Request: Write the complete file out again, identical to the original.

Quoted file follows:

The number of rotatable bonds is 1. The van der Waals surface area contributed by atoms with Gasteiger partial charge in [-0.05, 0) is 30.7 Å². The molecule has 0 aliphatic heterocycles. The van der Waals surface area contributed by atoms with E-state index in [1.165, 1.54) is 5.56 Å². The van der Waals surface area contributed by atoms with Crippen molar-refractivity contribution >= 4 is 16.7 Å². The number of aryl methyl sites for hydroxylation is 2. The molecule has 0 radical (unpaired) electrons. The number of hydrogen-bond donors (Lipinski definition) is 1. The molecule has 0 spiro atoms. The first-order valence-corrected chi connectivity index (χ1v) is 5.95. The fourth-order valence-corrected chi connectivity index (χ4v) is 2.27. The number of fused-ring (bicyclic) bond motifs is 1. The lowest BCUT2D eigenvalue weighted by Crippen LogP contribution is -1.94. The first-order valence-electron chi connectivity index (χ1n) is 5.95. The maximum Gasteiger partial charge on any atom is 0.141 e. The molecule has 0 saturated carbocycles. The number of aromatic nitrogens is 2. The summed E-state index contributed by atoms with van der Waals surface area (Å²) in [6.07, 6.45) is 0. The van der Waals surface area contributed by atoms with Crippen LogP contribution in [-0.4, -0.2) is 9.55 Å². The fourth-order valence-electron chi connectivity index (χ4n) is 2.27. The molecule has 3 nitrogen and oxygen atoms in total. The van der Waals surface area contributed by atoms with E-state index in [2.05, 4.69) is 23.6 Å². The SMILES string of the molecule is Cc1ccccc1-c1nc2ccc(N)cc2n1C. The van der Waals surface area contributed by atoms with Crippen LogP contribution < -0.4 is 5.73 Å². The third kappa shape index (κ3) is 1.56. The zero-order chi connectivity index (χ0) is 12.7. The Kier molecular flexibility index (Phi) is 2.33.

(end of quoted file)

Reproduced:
The number of rotatable bonds is 1. The van der Waals surface area contributed by atoms with Gasteiger partial charge in [-0.05, 0) is 30.7 Å². The molecule has 0 aliphatic heterocycles. The van der Waals surface area contributed by atoms with E-state index in [1.165, 1.54) is 5.56 Å². The van der Waals surface area contributed by atoms with Crippen molar-refractivity contribution >= 4 is 16.7 Å². The number of aryl methyl sites for hydroxylation is 2. The molecule has 0 radical (unpaired) electrons. The number of hydrogen-bond donors (Lipinski definition) is 1. The molecule has 0 spiro atoms. The first-order valence-corrected chi connectivity index (χ1v) is 5.95. The fourth-order valence-corrected chi connectivity index (χ4v) is 2.27. The number of fused-ring (bicyclic) bond motifs is 1. The lowest BCUT2D eigenvalue weighted by Crippen LogP contribution is -1.94. The first-order valence-electron chi connectivity index (χ1n) is 5.95. The maximum Gasteiger partial charge on any atom is 0.141 e. The molecule has 0 saturated carbocycles. The number of aromatic nitrogens is 2. The summed E-state index contributed by atoms with van der Waals surface area (Å²) in [6.07, 6.45) is 0. The van der Waals surface area contributed by atoms with Crippen LogP contribution in [-0.4, -0.2) is 9.55 Å². The fourth-order valence-electron chi connectivity index (χ4n) is 2.27. The molecule has 3 nitrogen and oxygen atoms in total. The van der Waals surface area contributed by atoms with E-state index in [2.05, 4.69) is 23.6 Å². The SMILES string of the molecule is Cc1ccccc1-c1nc2ccc(N)cc2n1C. The van der Waals surface area contributed by atoms with Crippen LogP contribution < -0.4 is 5.73 Å². The third kappa shape index (κ3) is 1.56. The zero-order chi connectivity index (χ0) is 12.7. The Kier molecular flexibility index (Phi) is 2.33.